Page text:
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Justices seem concerned about the conviction of the Mississippi


(AP Photo/J. Scott Applewhite)


The last arguments of the Supreme Court about the exclusion of black jury members.


The Supreme Court is likely to throw away the death sentence and the conviction of a black Mississippi man because the prosecutor has wrongly excluded African-American judges.


The arguments of the court on Wednesday were enlivened at the end with questions from Justice Clarence Thomas.


A clear majority of the court was concerned about the actions of public prosecutor Doug Evans in the prosecution of prisoner Curtis Flowers.


Thomas is the only African-American at the court and hardly ever asks questions on arguments. But after his colleagues had peppered lawyers with questions about striking African Americans from the jury, Thomas asked if the Flowers lawyer also had jury members and which breed had apologized.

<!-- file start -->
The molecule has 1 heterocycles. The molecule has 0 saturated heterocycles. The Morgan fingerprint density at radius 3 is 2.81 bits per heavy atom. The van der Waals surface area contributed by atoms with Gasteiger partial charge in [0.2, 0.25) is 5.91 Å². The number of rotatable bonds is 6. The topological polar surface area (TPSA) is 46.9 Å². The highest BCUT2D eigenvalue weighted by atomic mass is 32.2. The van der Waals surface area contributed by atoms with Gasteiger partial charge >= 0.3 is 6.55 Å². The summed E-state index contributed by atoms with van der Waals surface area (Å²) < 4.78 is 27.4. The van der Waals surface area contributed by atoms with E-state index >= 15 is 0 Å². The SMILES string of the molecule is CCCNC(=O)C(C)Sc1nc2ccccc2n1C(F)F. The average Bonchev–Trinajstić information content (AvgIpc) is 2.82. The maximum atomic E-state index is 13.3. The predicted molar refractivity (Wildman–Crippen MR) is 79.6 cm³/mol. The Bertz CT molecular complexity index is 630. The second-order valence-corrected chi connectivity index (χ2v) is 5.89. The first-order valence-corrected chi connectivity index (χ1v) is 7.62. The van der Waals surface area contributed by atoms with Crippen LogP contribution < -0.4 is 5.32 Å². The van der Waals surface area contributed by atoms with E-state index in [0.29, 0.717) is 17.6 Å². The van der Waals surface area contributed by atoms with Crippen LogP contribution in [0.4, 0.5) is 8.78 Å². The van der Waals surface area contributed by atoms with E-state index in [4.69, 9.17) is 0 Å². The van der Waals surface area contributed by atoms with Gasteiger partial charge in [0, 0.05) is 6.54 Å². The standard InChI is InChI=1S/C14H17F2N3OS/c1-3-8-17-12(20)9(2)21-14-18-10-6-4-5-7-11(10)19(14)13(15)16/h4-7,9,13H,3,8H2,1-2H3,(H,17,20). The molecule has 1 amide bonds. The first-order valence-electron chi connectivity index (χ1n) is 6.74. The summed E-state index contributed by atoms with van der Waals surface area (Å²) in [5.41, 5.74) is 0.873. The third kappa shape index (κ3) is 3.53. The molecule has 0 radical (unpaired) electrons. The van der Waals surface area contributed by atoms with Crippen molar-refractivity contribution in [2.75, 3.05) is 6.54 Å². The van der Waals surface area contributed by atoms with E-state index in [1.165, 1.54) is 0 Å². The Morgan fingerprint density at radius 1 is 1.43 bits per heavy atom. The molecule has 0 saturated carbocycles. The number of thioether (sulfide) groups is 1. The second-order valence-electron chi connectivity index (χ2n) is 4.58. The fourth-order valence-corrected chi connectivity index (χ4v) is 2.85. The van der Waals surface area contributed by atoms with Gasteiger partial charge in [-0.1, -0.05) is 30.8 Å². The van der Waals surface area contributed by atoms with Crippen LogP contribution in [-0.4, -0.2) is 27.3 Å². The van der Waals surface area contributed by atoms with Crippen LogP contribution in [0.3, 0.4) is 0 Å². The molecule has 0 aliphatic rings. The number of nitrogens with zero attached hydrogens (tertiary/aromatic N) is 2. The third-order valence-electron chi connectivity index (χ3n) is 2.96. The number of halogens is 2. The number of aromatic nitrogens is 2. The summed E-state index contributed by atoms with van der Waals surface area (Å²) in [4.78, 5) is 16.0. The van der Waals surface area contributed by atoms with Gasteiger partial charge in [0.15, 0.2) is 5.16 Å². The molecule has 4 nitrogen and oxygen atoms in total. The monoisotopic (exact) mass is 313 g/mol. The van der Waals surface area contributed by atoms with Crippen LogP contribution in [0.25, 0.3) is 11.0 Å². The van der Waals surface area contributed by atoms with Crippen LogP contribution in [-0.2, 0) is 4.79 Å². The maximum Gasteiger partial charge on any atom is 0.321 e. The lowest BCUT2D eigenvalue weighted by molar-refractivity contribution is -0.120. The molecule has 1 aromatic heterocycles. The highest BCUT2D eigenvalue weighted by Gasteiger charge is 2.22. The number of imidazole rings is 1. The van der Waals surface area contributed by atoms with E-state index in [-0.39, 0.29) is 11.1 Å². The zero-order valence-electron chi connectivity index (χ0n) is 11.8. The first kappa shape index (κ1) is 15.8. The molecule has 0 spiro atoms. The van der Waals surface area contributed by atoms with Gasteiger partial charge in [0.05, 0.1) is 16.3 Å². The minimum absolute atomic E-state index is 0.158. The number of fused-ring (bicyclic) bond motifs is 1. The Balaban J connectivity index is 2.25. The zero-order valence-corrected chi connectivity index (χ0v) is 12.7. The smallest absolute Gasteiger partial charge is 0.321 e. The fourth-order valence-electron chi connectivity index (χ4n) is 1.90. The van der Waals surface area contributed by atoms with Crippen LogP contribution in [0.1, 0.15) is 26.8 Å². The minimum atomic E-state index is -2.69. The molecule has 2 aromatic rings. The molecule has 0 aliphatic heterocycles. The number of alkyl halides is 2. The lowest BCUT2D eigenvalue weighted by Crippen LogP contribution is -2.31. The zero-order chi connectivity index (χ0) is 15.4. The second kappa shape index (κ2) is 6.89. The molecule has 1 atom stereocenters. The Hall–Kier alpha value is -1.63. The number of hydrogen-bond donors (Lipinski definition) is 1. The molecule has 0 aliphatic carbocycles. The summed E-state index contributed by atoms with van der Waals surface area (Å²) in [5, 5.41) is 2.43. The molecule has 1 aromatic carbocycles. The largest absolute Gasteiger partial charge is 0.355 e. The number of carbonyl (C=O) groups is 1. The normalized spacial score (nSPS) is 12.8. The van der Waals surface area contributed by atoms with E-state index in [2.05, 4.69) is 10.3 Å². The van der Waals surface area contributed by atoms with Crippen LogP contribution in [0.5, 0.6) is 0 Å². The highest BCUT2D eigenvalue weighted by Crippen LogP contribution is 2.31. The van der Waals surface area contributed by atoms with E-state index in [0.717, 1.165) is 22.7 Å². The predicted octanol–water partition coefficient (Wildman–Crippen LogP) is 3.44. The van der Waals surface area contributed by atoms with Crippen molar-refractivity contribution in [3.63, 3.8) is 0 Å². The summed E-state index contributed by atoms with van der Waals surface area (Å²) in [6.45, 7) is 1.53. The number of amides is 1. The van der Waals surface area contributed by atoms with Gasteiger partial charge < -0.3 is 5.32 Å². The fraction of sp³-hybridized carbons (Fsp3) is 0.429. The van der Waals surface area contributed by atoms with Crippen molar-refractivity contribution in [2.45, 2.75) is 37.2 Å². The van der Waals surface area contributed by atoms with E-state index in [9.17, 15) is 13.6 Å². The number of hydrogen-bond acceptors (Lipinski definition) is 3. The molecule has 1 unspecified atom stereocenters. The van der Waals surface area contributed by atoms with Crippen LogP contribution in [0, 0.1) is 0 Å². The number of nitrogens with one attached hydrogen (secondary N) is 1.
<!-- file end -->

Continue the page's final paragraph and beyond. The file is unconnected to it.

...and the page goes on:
The lawyer of the Supreme Court of Flowers responded that the attorney excused three white jurors.


The Supreme Court hears arguments about the decision of a Mississippi attorney to keep African-Americans away from the black death row jury in a murder case.


The appeal comes from prisoner Curtis Flowers, who has been tried six times for the same crime.


Three convictions were thrown out, including when the prosecutor had wrongly excluded African-Americans from the jury. Two other processes ended when jury members could not make unanimous judgments.


Flowers argues that the court should drop its last conviction and death sentence for killing four people because of the racist preference for jury selection during its sixth trial.


The Supreme Court tried in 1986 to end discrimination in the composition of juries, but it was more difficult to eradicate it in practice.



CTM News | 20th March 2019

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